Even non-cocktailians are aware of Angostura bitters, the ubiquitous bottle in bars everywhere with the oversized white label, which bartenders use like salt and pepper in all sorts of drinks. Recently, the Trinidad-based company took a bold step and released a new spirit — Amaro di Angostura. Unlike the brand’s well known orange and namesake Angostura bitters, the Amaro Di Angostura isn’t intended to be used just few dashes at a time. I was intrigued enough to contact Angostura USA’s PR firm and they graciously sent me a bottle to review.
First, consider the name. Per Wikipedia, an amaro is “an Italian herbal liqueur that is commonly drunk as an after-dinner digestif. It usually has a bitter-sweet flavor…” Using amaro in the name is an interesting choice – technically it’s correct usage, but may be confusing to people who don’t realize that amaro is a category of liqueurs, rather than a specific brand.
To truly understand Amaro Di Angostura, it’s first necessary to really grasp the flavor of Angostura bitters. Angostura bitters are typically used in small quantities as part of a cocktail, so many people would be hard pressed to describe the flavor in isolation. Taken straight, the Angostura bitters flavor is very strong and quite bitter (no surprise given the name), with gentian root, cinnamon, clove, and citrus flavors. The exact ingredients are a closely guarded recipe – supposedly only five people know the Angostura secret.
Here’s a fun fact I spring on people: Angostura Bitters are 90 proof, equal to that of your typical rum, gin, or whiskey, so it’s entirely possible to use it as a full-fledged spirit in a cocktail, rather than as an accent. Two house favorites that do exactly that are the TrinidadSour and the Port of Spain, each utilizing up to a 1/2 ounce or more of bitters. (Budget tip: Buy your Angostura bitters in the 16 oz. size. I have several such bottles in reserve at any given moment.) The deep red color of Angostura bitters also adds a wow factor to drinks that feature it in large quantities.
The marketing story of the Amaro Di Angostura unfolds like this: “… [We] combined Angostura® aromatic bitters with neutral spirit and added more spices until a magnificent herbal liqueur was created. The spirit, spices, and bitter herbs were mixed and then left to marry for 3 months.” In short, Amaro Di Angostura is a combination of Angostura bitters, neutral spirits and more spices. Given that the House of Angostura also makes rum, the neutral sprit is likely rum distilled to a very high proof.
When I read this, my wonky senses lit up with questions: While Angostura Bitters are 90 proof, the Amaro di Angostura is 70 proof, so 10 percent less ABV by volume than the bitters. Yet if the description is to be believed, neutral spirits (at close to 190 proof) were added to the mix, presumably to aid in the extraction of flavors from the additional spices. To bring the proof down to 70, water must have been added–something not mentioned. What’s more, Amaro Di Angostura is sweeter than straight Angostura bitters, so some sort of sweetener, e.g. sugar, was likely added. This isn’t to say that Amaro Di Angostura isn’t a pleasure to drink – just that the marketing material likely omits a few things.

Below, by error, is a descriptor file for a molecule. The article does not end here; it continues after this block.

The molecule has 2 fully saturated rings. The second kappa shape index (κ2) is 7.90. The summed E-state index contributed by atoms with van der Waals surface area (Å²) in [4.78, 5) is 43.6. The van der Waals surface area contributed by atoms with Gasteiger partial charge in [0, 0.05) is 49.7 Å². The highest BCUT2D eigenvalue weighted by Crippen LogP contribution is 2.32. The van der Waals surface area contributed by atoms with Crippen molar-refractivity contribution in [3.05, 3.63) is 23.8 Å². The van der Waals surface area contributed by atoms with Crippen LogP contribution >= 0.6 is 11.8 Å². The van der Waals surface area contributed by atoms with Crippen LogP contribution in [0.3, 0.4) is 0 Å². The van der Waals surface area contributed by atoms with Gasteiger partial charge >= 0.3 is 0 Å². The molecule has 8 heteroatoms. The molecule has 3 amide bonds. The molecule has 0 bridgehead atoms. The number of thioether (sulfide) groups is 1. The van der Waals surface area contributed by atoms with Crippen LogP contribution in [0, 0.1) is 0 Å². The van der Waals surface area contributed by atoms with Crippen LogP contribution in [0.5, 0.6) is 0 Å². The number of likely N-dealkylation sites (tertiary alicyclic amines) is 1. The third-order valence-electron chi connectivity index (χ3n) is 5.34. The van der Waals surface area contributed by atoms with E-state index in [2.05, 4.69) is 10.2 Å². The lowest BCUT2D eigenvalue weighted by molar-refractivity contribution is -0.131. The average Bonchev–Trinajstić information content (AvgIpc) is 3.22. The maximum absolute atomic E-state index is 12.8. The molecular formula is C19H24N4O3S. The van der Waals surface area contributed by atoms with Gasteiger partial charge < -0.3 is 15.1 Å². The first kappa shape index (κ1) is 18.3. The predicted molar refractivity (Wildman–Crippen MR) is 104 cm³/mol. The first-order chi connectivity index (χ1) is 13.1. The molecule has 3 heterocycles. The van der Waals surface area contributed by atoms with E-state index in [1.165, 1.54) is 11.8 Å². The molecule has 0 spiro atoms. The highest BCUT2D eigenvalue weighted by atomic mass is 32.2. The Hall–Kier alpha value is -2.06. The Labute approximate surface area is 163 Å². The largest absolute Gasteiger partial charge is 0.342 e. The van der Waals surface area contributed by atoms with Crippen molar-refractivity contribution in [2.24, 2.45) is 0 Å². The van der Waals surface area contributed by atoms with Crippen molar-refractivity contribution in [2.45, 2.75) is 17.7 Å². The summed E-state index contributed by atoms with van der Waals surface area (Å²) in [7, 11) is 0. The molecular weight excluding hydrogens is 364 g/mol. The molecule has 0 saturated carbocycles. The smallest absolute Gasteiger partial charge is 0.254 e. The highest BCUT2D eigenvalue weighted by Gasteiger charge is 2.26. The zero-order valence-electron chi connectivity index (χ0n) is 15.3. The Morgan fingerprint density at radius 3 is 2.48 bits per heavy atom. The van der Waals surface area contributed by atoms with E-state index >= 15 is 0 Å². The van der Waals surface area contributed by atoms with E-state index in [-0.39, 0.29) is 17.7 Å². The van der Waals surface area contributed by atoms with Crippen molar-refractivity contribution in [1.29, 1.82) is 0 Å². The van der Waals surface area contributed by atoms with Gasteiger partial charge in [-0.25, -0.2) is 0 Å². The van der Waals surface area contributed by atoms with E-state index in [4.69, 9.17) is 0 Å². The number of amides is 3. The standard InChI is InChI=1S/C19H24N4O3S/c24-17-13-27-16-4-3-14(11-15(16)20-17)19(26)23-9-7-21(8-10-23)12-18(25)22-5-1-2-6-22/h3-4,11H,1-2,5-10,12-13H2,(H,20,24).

As an experiment, I took a half ounce of Angostura bitters and diluted it with enough 1:1 simple syrup to bring it down to 70 proof, equivalent to Amaro Di Angostura. Side-by-side, the sweetness was roughly equivalent, but I found the Amaro Di Angostura to be less harsh. I also enlisted Mrs. Wonk in a blind tasting, and she much preferred the Amaro Di Angostura. The marketing description mentions cinnamon, toasted caramel, liquorice, and chocolate notes. I get the cinnamon and to a much lesser extent the chocolate; Mrs. Wonk noticed the toasted caramel and cinnamon too.
The Amaro Di Angostura is eminently sippable straight. However, with its palate of intense flavors, it begs for use in cocktails. Since Angostura bitters, cinnamon, and sugar are frequently found in Tiki drinks, it was a no-brainer to go that route. And since Angostura makes rum, the choice there was obvious as well. I named the drink after a small island off the coast of Trinidad rumored to have a storied pirate past, including buried treasure.
- 2 oz. Angostura 1919 rum
- 1 oz. Amaro Di Angostura
- 0.5 oz. lime juice
- 0.5 oz. honey syrup (honey and water, 1:1)
Shake with ice, serve in double old-fashioned glass or tiki mug over crushed ice.
The packaging for Amaro Di Angostura is attractive and reasonably classy without going overboard. The slightly ribbed bottle has a hint of elegance, and the bright yellow cap remains true to the yellow cap tradition of the Angostura Bitters bottle. The Amaro Di Angostura retail for around US $25 for a 750 ml bottle. While it’s quite a bit different than your traditional Italian amaro, if you’re a fan of the classic Angostura bitters taste I’d recommend having a bottle on hand.